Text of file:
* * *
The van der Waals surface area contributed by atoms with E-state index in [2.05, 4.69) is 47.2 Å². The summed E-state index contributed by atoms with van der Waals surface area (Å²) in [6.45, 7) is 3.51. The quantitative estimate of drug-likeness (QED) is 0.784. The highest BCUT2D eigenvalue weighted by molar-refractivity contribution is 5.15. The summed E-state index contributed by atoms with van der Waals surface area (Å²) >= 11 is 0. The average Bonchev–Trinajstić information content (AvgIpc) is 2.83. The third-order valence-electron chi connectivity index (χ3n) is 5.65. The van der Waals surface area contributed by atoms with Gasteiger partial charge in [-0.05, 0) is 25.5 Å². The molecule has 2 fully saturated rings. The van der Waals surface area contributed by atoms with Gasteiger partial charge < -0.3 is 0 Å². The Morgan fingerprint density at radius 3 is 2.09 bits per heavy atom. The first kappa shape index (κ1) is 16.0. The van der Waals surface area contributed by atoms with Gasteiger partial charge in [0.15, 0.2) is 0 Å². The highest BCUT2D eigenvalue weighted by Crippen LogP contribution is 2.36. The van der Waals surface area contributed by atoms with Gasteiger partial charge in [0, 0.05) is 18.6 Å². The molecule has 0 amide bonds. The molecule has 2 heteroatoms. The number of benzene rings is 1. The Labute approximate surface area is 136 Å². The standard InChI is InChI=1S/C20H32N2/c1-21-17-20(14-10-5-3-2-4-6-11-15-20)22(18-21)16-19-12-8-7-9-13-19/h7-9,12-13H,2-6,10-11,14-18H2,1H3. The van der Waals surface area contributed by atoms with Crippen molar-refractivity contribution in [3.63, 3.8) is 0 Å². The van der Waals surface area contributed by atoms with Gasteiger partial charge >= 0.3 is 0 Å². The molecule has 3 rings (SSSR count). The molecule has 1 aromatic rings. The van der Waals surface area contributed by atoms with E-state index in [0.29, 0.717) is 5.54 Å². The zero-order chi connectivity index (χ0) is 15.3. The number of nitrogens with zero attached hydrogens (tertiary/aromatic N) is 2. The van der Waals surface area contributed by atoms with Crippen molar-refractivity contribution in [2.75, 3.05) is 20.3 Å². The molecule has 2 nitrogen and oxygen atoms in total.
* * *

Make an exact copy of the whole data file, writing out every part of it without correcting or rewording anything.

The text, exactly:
The van der Waals surface area contributed by atoms with E-state index in [2.05, 4.69) is 47.2 Å². The summed E-state index contributed by atoms with van der Waals surface area (Å²) in [6.45, 7) is 3.51. The quantitative estimate of drug-likeness (QED) is 0.784. The highest BCUT2D eigenvalue weighted by molar-refractivity contribution is 5.15. The summed E-state index contributed by atoms with van der Waals surface area (Å²) >= 11 is 0. The average Bonchev–Trinajstić information content (AvgIpc) is 2.83. The third-order valence-electron chi connectivity index (χ3n) is 5.65. The van der Waals surface area contributed by atoms with Gasteiger partial charge in [-0.05, 0) is 25.5 Å². The molecule has 2 fully saturated rings. The van der Waals surface area contributed by atoms with Gasteiger partial charge < -0.3 is 0 Å². The Morgan fingerprint density at radius 3 is 2.09 bits per heavy atom. The first kappa shape index (κ1) is 16.0. The van der Waals surface area contributed by atoms with Gasteiger partial charge in [0.15, 0.2) is 0 Å². The highest BCUT2D eigenvalue weighted by Crippen LogP contribution is 2.36. The van der Waals surface area contributed by atoms with Gasteiger partial charge in [0, 0.05) is 18.6 Å². The molecule has 0 amide bonds. The molecule has 2 heteroatoms. The number of benzene rings is 1. The Labute approximate surface area is 136 Å². The standard InChI is InChI=1S/C20H32N2/c1-21-17-20(14-10-5-3-2-4-6-11-15-20)22(18-21)16-19-12-8-7-9-13-19/h7-9,12-13H,2-6,10-11,14-18H2,1H3. The van der Waals surface area contributed by atoms with Crippen molar-refractivity contribution in [3.63, 3.8) is 0 Å². The van der Waals surface area contributed by atoms with Gasteiger partial charge >= 0.3 is 0 Å². The molecule has 3 rings (SSSR count). The molecule has 1 aromatic rings. The van der Waals surface area contributed by atoms with E-state index in [0.29, 0.717) is 5.54 Å². The zero-order chi connectivity index (χ0) is 15.3. The number of nitrogens with zero attached hydrogens (tertiary/aromatic N) is 2. The van der Waals surface area contributed by atoms with Crippen molar-refractivity contribution in [2.75, 3.05) is 20.3 Å². The molecule has 2 nitrogen and oxygen atoms in total.